5 tips to help you make the most of Site Search 360

David Urbansky
3 mins to read

Site Search 360 is a powerful tool for learning about your customers, driving up conversion rates, and improving your site visitors' experience. But are you using it to its full advantage?

Here are 5 tips to take your site search to the next level.

1. Boost pages

Let's say you have multiple products and blog posts that are relevant to a search query, but you want a certain page or product to appear higher in the search results. Is this possible?

Allow us to introduce you to page boosting. Don't worry, with Site Search 360 it's really simple to set up. You can use data points to promote pages and products based on certain criteria. Maybe you want promotional blog posts to appear first, or perhaps products that generate high customer ratings should be showcased.

You can even set up predetermined 'boosting levels' with simple URL patterns (see below), allowing your products to always appear above your blog posts or vice versa.

boosting search results

2. Hide pages from results

Sometimes you'll find yourself needing to hide a specific page from your search results – perhaps it's a promotional landing page or a homepage. However, you're still going to want to index the pages linking out of it.

If you're confident with coding, achieving this is simply a case of adding 'noindex' to the page you want to hide as a meta tag. If the previous sentence went over your head (we don't blame you), then simply navigate to Site Search 360's settings and select 'Crawler Settings'.

From here, you can easily add the URLs of pages you wish to hide from search results into the box labelled 'No Index URL patterns'. And, just like magic, that page will disappear from your search results.

Create the perfect custom search engine for your website in three simple steps with our Search Designer - Configure. Preview. Deploy.

3. Utilize result groups (formerly content groups)

Grouping your content makes navigation and discovery easier for your users. Content groups are most often seen running along the navigation bar at the top of a website, like so:

organize content into groups

How can result groups help with site search? Well, imagine you run a cooking website, producing articles about food and recipes, as well as selling cookery products. If a visitor to your site was to search for 'Tagine', as standard they would be presented with a long list of every page containing that term – recipes, blog posts, and products, all in one messy pile.

Content that is grouped into categories, however, can be displayed in a way that is far more presentable. One of the best examples of this is Spoonacular's site search. Try typing 'Tagine' into the search bar on their website. You'll see that before you even hit enter, suggested results are presented in 4 categories: Recipes, Grocery Products, Articles, and Menu Items.

spoonacular-search-suggestions (1)

 It's easy to see the benefits of utilizing result groups. For your users, it makes it easier to find what they're searching for. For your business, result groups like this encourage discovery and site exploration, whilst also making users aware of products they may not have realized you offer. For information on setting up result groups using Site Search 360, check out our handy guide.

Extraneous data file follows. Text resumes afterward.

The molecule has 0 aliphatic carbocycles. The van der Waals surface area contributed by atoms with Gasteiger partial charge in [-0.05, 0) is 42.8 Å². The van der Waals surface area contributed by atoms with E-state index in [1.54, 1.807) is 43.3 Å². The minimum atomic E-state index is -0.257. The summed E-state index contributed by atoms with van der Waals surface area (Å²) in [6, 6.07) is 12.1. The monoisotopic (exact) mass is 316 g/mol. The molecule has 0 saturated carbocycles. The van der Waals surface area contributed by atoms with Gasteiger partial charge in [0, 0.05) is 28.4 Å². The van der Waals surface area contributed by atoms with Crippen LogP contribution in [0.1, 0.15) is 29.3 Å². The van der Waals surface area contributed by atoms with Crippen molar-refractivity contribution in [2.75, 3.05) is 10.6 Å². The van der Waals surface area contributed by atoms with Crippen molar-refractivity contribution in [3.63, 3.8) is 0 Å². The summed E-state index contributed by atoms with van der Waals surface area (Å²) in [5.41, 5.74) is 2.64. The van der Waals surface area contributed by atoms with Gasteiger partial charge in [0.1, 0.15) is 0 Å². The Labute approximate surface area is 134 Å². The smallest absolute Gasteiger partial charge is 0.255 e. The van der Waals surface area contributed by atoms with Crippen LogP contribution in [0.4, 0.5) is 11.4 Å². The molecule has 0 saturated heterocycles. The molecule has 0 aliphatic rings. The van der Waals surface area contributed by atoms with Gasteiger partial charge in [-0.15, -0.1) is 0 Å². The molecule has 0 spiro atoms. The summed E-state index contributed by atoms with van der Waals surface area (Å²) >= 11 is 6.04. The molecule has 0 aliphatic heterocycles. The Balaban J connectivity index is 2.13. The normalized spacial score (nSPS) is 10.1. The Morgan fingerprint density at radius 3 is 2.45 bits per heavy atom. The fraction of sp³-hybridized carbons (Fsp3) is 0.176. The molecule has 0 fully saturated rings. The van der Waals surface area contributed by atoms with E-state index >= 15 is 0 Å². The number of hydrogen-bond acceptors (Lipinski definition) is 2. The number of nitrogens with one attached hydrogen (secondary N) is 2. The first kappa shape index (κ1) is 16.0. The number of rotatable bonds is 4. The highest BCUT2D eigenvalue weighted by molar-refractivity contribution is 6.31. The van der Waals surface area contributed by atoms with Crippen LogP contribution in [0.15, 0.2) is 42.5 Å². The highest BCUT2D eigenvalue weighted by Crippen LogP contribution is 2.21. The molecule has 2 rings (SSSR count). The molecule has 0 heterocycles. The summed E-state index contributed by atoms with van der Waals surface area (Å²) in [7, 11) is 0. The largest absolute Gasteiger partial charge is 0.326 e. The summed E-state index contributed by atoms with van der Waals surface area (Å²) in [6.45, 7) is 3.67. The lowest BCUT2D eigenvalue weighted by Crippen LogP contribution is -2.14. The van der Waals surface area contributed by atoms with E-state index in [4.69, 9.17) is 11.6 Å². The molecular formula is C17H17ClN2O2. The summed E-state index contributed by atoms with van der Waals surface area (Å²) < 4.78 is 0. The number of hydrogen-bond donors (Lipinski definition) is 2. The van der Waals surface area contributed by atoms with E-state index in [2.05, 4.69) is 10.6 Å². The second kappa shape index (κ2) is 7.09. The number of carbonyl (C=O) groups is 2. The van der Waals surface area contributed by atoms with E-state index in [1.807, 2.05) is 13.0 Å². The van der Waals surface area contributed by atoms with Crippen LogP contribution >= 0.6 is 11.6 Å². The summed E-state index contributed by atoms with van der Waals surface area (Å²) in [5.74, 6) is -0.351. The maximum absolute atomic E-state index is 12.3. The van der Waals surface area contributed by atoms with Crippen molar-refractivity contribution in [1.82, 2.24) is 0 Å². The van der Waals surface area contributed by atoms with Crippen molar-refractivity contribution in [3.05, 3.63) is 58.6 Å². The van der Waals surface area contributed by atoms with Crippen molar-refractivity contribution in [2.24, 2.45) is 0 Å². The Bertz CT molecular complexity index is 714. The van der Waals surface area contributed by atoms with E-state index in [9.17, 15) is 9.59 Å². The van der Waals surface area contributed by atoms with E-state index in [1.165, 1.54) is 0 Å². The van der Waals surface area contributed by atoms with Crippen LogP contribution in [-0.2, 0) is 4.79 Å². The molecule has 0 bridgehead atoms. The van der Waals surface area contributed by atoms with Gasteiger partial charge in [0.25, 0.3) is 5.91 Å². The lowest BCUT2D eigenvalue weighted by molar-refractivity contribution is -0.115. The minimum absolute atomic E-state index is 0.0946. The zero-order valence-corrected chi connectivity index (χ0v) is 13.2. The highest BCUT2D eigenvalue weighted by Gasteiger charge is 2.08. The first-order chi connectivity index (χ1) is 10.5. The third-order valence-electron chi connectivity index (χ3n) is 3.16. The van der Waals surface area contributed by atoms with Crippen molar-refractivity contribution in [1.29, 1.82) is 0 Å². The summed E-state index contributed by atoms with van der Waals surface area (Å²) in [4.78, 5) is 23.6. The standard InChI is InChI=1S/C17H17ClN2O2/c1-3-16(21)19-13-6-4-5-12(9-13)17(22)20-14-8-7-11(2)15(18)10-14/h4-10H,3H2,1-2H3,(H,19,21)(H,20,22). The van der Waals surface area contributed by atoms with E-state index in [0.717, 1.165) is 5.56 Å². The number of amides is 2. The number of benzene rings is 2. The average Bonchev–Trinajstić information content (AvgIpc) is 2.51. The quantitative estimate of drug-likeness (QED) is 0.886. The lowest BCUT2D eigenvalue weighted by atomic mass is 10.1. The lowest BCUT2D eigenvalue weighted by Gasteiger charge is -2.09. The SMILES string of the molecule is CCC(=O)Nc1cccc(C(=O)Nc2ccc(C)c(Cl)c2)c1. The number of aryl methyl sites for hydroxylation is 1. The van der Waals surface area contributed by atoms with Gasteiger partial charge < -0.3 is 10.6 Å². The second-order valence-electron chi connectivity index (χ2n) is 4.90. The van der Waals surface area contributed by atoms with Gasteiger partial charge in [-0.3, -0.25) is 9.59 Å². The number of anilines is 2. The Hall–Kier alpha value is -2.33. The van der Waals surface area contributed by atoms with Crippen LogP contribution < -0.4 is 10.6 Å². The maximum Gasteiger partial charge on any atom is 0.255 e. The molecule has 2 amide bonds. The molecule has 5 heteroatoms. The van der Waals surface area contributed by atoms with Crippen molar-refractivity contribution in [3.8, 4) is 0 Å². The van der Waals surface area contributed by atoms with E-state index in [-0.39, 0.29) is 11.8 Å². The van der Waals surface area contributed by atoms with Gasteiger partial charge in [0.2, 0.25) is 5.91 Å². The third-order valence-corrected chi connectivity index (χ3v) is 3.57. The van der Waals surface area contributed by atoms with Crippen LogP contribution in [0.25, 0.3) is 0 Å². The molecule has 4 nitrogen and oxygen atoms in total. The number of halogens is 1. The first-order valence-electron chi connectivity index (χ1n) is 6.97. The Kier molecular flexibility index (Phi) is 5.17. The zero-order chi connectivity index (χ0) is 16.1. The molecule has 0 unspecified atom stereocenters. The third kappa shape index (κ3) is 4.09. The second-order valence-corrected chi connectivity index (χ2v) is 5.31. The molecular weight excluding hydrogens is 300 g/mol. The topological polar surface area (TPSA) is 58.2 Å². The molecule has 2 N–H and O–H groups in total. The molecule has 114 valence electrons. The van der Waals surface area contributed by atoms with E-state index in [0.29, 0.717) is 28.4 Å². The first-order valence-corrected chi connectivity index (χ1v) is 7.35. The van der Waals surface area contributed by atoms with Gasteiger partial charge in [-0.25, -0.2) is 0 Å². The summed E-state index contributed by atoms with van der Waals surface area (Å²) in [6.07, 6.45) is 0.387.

4. Smooth (search) operator

Search operators are special characters that, when entered into your site search, affect the results that are displayed. After analyzing over 10 million search queries, we discovered the two most widely used search operators and made Site Search 360 compatible with them. These are:

  • Quotation marks ("")

When a user wants to search for results that precisely match a particular phrase, they can bookend the phrase with quotation marks. For example, if they were to type " "Steve Jobs" " in your site search they would only be presented with results including that exact phrase. They wouldn't be shown an article titled 'Steve Johnson Talks Jobs', for instance.

  • Negation (-)

Users can insert a minus symbol before a word in their search to negate pages mentioning that word from appearing in the results. If a user searches "Steve -Jobs", for example, they'll see results containing the word "Steve" but NOT the word "Jobs".

While it's fair to suggest that most users won't take advantage of search operators, catering for those that do can give a real boost to UX.

5. Show off your site search on Google

A whopping 78% of internet search traffic is via Google in 2018. Take advantage of this and have your website's site search bar appear in Google's sitelinks section in its results feed.

google sitelinks search

This not only makes your website appear extra swanky and important in the Google results feed (which means extra clicks) but this allows users to find the particular blog or product they're after in a flash.

 To enable this feature, just add the following script to your home page:

<script type="application/ld+json">
"@context": "http://schema.org",
"@type": "WebSite",
"url": "https://example.com/",
"potentialAction": {
"@type": "SearchAction",
"target": "https://example.com/search?ss360Query={search_term_string}",
"query-input": "required name=search_term_string"
Coder's Notes:
  1. Be sure to change "https://example.com/" to your website URL and modify the "target" parameter to match your search URL pattern. For example: https://site.com?ss360Query={search_term_string}.

Next time Google crawls your site it will interpret the script and display your site search in its sitelinks section.


We hope these 5 top tips help you make the most of Site Search 360 and inspired you to take advantage of some of the more advanced aspects of the tool. More detailed technical information can be found on our Quick How Tos page, or perhaps you'd like to take our site search designer for a spin?

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